HHS recently extended the deadline to use COVID-19 relief funds to the end of the month, but some providers say they still need more time.
The American Hospital Association (AHA) is seeking more time for healthcare providers with unspent COVID-19 relief funds.
The deadline to use COVID-19 relief funds is approaching for many providers. According to HHS guidance, providers who received more than $10,000 in aggregate funds from the Provider Relief Fund (PRF) between April 10, 2020, and June 30, 2020, have until the end of the month to use the funds.
But HHS recently extended the deadline to use the funds for providers who received at least $10,000 in total after June 30, 2020. Providers now have until the end of the year if they received the funds between July 1, 2020, and December 31, 2020, while providers receiving funds between January 1, 2021, to June 20, 2021, have until June 30, 2020.
Additionally, providers who will receive funds later this year will have to spend the money by the end of 2022.
Healthcare industry groups applauded HHS for extending the deadlines for certain providers, but now AHA is asking for more flexibility when it comes to COVID-19 relief.
“[W]e urge you to revise your guidance to enable all recipients to retain access to these funds through the later of the end of the COVID-19 public health emergency (PHE) or June 30, 2022, which was the final date adopted in the Department of Health and Human Services’ (HHS) most recent guidance,” Richard J. Pollack, president and CEO of AHA, wrote in a June 22nd letter to HHS Secretary Xavier Becerra.
The letter said that “providing additional flexibility is necessary, fair and appropriate.”
“That is because the new guidance disadvantages certain providers without providing a clear policy rationale. Specifically, some providers will need to spend their funds well before others simply because they received a PRF payment earlier in the distribution process,” Pollack added.
The PRF has received $178 billion in allocations from pandemic-related legislation, including the Coronavirus Aid, Relief, and Economic Security (CARES) Act. HHS has disbursed over $75 billion in general distributions, as well as billions more in targeted distributions to providers in high-impact areas, safety-net hospitals, and rural hospitals, among other provider types.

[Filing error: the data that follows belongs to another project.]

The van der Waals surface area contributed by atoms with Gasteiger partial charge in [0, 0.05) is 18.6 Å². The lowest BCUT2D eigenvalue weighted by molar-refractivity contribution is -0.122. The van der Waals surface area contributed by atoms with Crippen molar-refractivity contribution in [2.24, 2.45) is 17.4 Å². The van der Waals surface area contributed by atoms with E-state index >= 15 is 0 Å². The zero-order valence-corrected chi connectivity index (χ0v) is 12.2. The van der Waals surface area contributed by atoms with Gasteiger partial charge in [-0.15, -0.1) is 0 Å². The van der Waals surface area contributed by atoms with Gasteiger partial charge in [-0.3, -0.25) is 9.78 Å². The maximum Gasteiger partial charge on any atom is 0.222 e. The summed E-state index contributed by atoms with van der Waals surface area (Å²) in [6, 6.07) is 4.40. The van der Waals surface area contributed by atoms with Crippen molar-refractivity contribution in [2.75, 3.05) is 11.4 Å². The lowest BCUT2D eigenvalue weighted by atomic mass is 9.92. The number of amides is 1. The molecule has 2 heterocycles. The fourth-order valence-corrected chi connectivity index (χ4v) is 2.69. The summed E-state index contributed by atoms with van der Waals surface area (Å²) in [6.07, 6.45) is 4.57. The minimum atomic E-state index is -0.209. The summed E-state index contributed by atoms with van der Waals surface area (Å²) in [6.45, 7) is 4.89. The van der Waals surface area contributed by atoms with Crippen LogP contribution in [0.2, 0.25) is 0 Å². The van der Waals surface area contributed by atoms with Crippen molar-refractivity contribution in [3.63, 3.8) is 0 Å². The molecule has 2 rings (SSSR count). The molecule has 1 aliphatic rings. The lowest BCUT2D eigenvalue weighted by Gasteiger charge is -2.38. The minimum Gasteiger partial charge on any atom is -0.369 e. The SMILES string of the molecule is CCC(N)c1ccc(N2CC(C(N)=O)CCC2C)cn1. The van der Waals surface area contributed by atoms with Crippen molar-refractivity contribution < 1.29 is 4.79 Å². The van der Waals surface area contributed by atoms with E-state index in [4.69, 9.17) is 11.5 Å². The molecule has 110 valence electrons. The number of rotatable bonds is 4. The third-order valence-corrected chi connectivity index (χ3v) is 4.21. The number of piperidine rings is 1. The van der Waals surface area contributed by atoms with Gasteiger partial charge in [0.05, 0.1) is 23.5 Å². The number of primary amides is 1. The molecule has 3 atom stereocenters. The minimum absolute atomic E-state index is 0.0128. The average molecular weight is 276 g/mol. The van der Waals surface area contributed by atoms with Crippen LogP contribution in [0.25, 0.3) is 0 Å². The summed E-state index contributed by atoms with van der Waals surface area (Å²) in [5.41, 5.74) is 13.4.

Providers can use the funds “to prevent, prepare for, and respond to coronavirus” by reimbursing providers for “expenses or lost revenues that are attributable to coronavirus,” AHA said. However, providers are still facing increased expenses and lost revenues because of the virus.
“Moreover, hospitals have worked very hard as partners with HHS and the government in providing vaccinations, particularly in vulnerable communities,” Pollack wrote. “Consequently, we strongly believe that they should be able to continue to use PRF money ‘to prevent, prepare for, and respond to coronavirus,’ as intended under the law, regardless of when they happened to receive a PRF payment.”
Several states have ended their states of emergency in light of rising vaccination rates and limited outbreaks of the virus. However, the national COVID-19 public health emergency (PHE) is ongoing. HHS Secretary Becerra has extended the national PHE through July 19, 2021. But industry experts expect Becerra to continue extending the national PHE through the end of the year.
“The PHE is very much ongoing. While new COVID-19 cases and hospitalizations have slowed since the peak this winter, they are still significant. In fact, caseloads and hospitalizations are once again increasing in certain areas of the country,” Pollack stated.
The rationale for using PRF payment date as a basis for spending deadlines is unfair, Pollack continued. For example, HHS disbursed $10 billion to rural facilities in early May 2020, as well as $1 billion to more rural facilities in mid-July 2020. Yet the first group has until the end of the month to spend the funds despite the ongoing pandemic, while the second group has until the end of the year.
“Thus, the exact same type of payment being made just one day sooner results in a provider having six months less to spend the funding,” Pollack wrote.
“The AHA stands ready to work with you on this issue and would welcome the opportunity to discuss this critical issue,” the letter concluded.